3. Microarray analysis

Due to the small amounts of initial total RNA from 200 oocytes, the process required an amplifying two-cycle target labeling assay step to obtain sufficient amounts of labeled cRNA target for analysis with microarrays. Total RNA was used to synthesize double-stranded cDNA with the MEGAscript kit (Ambion) with an oligo (dT) primer containing a T7 RNA polymerase promoter. The labeled cRNA was hybridized to the Affymetrix GeneChip Mouse Genome 430 2.0 array (Affyme70trix, Santa Clara, CA, USA), which covers transcripts and variants from 34,000 well characterized mouse genes. Probe sets on this array are derived from sequences from GenBank and dbEST. The chips were analyzed by using a GeneChip array scanner 3000 7 G (Affymetrix) and GenPlex 3.0 (ISTECH, Goyang, Korea) software.

4. mRNA isolation and real-time RT-PCR

Messenger RNA was isolated from oocytes using the Dynabeads mRNA DIRECT kit (Invitrogen Dynal AS, Oslo, Norway), according to the manufacturer's instructions. Complementary DNA (cDNA) was synthesized from mRNA using oligo (dT) primer, according to the Super Script Preamplification System protocol (Gibco-BRL, Grand Island, NY, USA). Quantitative real-time reverse transcription-polymerase chain reaction (RT-PCR) analysis was performed using the iCycler (Bio-Rad, Hercules, CA, USA). The iQ™ SYBR Green Supermix PCR reagents (Bio-Rad) were used for monitoring amplification and results were evaluated with the iCycler iQ real-time detection system software. Quantitation of gene amplification was performed by determining the cycle threshold (CT), based on the fluorescence detected within the geometric region of the semi-log amplification plot. Expression of each mRNA species was normalized to that of H1foo mRNA. Relative quantitation of target gene expression was evaluated using the comparative CT method and experiments were repeated at least three times. Real-time PCR reaction conditions and primer sequences for the encoding genes are listed in Table 1.

Results

To define and compare control and Obox4-deficient oocytes transcriptomes, gene expressions of control and Obox4 RNAi treated oocytes were analyzed with the Affymetrix Mouse Genome 430 2.0 arrays and GenPlex 3.0 (ISTECH) software. The Affymetrix 430 2.0 mouse microarray was used because it is the most comprehensive array system that allows expression inquiry for over 34,000 well substantiated mouse genes.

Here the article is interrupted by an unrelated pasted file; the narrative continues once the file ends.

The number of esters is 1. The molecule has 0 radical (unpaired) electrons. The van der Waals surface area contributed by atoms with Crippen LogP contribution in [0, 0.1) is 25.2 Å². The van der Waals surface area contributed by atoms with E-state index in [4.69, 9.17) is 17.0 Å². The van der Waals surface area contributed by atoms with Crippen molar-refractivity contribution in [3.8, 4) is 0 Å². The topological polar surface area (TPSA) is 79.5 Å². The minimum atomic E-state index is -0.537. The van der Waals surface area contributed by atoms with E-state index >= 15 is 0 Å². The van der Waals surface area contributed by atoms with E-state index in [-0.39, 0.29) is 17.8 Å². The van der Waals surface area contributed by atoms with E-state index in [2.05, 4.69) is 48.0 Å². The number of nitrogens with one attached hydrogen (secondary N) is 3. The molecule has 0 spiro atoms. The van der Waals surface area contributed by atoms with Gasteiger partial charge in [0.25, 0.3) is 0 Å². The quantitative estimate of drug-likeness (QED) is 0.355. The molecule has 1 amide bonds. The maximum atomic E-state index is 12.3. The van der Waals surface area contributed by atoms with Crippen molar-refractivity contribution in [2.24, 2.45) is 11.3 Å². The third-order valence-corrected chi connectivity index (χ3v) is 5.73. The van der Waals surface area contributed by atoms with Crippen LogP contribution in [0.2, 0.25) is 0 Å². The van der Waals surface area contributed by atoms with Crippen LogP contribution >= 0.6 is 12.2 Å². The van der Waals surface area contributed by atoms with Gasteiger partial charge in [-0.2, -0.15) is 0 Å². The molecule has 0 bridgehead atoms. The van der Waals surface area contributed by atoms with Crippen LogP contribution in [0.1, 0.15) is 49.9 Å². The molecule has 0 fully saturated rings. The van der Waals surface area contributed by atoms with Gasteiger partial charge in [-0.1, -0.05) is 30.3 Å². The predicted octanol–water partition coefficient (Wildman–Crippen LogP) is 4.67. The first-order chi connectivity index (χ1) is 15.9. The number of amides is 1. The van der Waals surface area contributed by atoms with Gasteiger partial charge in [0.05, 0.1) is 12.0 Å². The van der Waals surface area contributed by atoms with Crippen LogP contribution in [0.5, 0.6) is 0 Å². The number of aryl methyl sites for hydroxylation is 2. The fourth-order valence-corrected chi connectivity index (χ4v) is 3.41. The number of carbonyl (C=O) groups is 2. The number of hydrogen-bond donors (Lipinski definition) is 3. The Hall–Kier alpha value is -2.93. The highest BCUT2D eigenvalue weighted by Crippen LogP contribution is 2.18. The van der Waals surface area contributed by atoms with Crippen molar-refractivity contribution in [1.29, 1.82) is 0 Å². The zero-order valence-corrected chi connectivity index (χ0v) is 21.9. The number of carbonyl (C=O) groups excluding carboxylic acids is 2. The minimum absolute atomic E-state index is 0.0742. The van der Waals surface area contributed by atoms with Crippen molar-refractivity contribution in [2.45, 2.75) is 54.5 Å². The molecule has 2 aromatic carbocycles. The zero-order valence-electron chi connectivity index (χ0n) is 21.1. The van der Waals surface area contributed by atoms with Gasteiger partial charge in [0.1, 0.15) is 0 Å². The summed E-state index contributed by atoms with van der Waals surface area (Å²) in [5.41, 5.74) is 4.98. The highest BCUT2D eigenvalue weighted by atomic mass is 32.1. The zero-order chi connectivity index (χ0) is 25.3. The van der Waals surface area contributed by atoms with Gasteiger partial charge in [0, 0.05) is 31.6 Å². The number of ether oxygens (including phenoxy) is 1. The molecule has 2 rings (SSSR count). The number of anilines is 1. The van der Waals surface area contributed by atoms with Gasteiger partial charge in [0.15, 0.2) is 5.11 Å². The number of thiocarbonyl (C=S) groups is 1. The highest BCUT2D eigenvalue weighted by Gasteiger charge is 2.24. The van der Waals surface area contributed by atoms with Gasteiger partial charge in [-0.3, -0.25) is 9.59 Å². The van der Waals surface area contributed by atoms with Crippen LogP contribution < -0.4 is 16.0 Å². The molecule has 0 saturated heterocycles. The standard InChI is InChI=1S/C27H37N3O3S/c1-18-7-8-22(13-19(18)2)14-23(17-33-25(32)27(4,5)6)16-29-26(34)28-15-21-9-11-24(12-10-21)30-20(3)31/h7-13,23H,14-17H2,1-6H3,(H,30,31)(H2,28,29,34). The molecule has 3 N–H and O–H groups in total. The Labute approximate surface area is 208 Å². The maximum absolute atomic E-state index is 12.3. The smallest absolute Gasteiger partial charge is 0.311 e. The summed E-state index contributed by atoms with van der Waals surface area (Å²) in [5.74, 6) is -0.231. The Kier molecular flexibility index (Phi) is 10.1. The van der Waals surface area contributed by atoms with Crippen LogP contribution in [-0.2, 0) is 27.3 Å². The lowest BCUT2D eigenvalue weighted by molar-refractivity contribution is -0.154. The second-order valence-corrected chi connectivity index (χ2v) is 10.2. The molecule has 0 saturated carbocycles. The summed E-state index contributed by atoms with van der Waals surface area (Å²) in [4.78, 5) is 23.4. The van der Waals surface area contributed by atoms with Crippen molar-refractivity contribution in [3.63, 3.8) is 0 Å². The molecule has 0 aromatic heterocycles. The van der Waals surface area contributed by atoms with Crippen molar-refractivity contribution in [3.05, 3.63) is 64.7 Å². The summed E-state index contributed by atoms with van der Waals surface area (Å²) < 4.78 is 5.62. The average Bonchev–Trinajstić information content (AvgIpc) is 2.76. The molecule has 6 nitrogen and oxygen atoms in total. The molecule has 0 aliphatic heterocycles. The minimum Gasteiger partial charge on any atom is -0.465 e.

A total of 424 genes were significantly changed at least 2-fold in Obox4 deficient oocytes. This analysis revealed that 80 genes were up-regulated and 344 genes were down-regulated by Obox4 RNAi (Figure 1). Top 15 functional Kyoto Encyclopedia of Genes and Genomes (KEGG) pathways changed after Obox4 RNAi were summarized in Table 2. Among 424 genes, 306 genes were not included for this pathway analysis since functions of these genes are still unknown. Many genes were changed in the pathways related with metabolism, MAPK, and chemokine signaling.
Selected genes in the MAPK signaling pathway are presented in the box with bold characters (Figure 2) and we confirmed their expression by real-time RT-PCR (Figure 3). Four genes (PKC-beta, PKC-delta, PKC-gamma, mitogen-activated protein kinase kinase 2 [MEK2]) were down-regulated and only Threonin-protein kinase (Raf1) was up-regulated (Figure 3).
Selected 5 genes in the cell cycle pathway are presented in bold type (Figure 4) and we confirmed their expression by real-time RT-PCR (Figure 5). These genes are related to spindle and chromosome configuration during oocyte maturation, and we selected it based on our previous findings that Obox4 may be involved in the chromosome segregation [18]. Two genes (APC1, PTTG) were down-regulated, while Cdc20 was up-regulated (Figure 5).

Discussion

MAPK plays crucial roles in maturation of oocytes in all animals [19]. Activation of MAPKs requires the dual-specific kinase MEK (MAPKK), which phosphorylates MAPK on critical threonine and tyrosine residues [20-22]. MAPK super-family can be divided in to three major subgroups: extracellular signal-regulated kinases (ERK), c-jun-N-terminal kinase, and p38 as depicted in Figure 2 [23]. The first characterized subfamily of MAP kinase, Raf/MEK/ERK signaling pathway [24]. Raf proteins have been shown to phosphorylate and activate MAP kinase kinases (MAPKKs) called MEKs (MAPK or ERK kinases) which in turn phosphorylate and activate ERKs (Raf→MAPKK→MEK cascade) [25,26]. This cascade is inhibited by PKA [5].
We observed that PKC affected by Obox4 RNAi among the MAPK signaling pathway in microarray analysis. The PKC is another major kinase for oocyte maturation in MAPK signaling pathway [27-30]. It has been identified that PKC superfamily has at least 12 isoforms [31]. We focused on the expression of conventional (alpha, beta, gamma) and novel (delta) PKC. These isoforms have been reported in human or mouse oocytes [27-30]. Especially, among 4 isoforms of PKC, 3 isoforms were down-regulated and the expression of PKC-gamma was dramatically decreased after Obox4 RNAi. PKC activity suppressed by PKC antagonists have been shown to induce germinal vesicle breakdown (GVBD) in denuded mouse oocytes in a medium contained hypoxanthine [30]. The authors demonstrated that the meiotic inhibitors such as hypoxanthine might activate PKC in the oocytes [30].